I’m not sure I believe either number, but I do believe there’s some validity to the claims. Maybe it’s just the introvert in me, but I feel the need to protect my creative space. The good news is, technology allows for that every bit as much as it allows for immediate responses. We just have to control it, rather than it controlling us.
In 2019, I read a book called Chasing Slow: Courage to Journey Off the Beaten Path by Erin Loechner. The book chronicles her busy life, which consisted of an HGTV webshow and a blog with a huge following.
At one point in the book, Loechner recalls being handed a business card by a producer at an event. She knew the opportunity could lead to something more but on the cab ride after the event, she turned the business card over and over in her well-manicured fingers as they passed a cemetery with white tombstones that were lined up like tight rows of dominoes.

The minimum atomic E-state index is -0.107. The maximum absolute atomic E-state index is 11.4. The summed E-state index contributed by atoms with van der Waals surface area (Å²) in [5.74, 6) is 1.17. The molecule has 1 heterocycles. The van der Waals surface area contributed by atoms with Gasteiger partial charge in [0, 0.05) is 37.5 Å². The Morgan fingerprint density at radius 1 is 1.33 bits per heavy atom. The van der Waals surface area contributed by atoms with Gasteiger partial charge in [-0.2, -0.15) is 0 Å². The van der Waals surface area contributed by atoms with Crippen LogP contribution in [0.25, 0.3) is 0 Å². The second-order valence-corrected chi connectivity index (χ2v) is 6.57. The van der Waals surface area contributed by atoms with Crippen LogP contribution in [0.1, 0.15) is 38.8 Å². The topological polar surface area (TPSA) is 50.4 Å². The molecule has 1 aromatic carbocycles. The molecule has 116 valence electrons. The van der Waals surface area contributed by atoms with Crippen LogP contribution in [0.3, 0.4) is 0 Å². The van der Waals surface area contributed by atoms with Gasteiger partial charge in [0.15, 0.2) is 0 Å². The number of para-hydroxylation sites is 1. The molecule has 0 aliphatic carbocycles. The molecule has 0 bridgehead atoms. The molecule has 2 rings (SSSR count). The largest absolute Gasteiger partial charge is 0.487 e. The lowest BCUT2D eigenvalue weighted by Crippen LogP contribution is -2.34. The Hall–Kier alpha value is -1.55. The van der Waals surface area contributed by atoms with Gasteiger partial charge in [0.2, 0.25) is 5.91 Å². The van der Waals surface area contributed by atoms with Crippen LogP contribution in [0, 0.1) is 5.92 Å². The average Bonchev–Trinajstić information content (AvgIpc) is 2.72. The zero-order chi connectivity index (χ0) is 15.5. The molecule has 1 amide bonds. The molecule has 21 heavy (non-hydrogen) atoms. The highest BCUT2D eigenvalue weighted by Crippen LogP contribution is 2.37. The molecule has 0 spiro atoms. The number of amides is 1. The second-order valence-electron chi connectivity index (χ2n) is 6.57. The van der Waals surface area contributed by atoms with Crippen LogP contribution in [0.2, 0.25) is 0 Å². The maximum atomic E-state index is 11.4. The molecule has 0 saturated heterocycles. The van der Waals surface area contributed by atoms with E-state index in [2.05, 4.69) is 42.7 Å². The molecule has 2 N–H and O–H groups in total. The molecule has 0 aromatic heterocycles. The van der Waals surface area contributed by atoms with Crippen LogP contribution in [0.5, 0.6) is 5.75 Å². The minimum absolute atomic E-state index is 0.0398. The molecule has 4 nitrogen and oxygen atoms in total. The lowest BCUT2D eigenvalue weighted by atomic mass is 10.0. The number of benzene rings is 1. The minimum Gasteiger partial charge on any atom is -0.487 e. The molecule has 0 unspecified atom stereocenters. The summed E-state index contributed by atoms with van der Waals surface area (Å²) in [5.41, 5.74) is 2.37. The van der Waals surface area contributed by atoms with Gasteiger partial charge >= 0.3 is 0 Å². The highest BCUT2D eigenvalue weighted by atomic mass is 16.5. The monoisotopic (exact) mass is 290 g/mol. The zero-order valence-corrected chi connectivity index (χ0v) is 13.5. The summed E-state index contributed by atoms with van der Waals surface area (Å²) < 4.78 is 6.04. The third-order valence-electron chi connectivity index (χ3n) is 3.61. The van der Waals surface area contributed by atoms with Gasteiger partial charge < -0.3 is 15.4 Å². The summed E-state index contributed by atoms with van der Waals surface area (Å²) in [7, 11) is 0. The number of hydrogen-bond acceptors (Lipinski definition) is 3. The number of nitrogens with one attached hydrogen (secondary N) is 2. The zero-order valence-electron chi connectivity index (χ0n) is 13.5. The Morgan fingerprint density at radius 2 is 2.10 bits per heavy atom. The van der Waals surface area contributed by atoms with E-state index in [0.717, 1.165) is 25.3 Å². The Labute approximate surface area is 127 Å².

“I know, simply, in that instant, that I do not want this for myself. I do not want to be stacked — even in death — up against another with so very little room to breathe. I do not want to compete. I want white space. I want room for grace.”
Then I saw this quote (which I believe comes from Rhea Ellen) from a friend on Facebook: “Destroy the idea that you have to be constantly working or grinding in order to be successful. Embrace the concept that rest, recovery, and reflection are essential parts of the progress towards a successful and ultimately happy life.”
White space. Room for grace. Rest. Recovery. Reflection. None of this happens without intentionality — without the willingness to say no.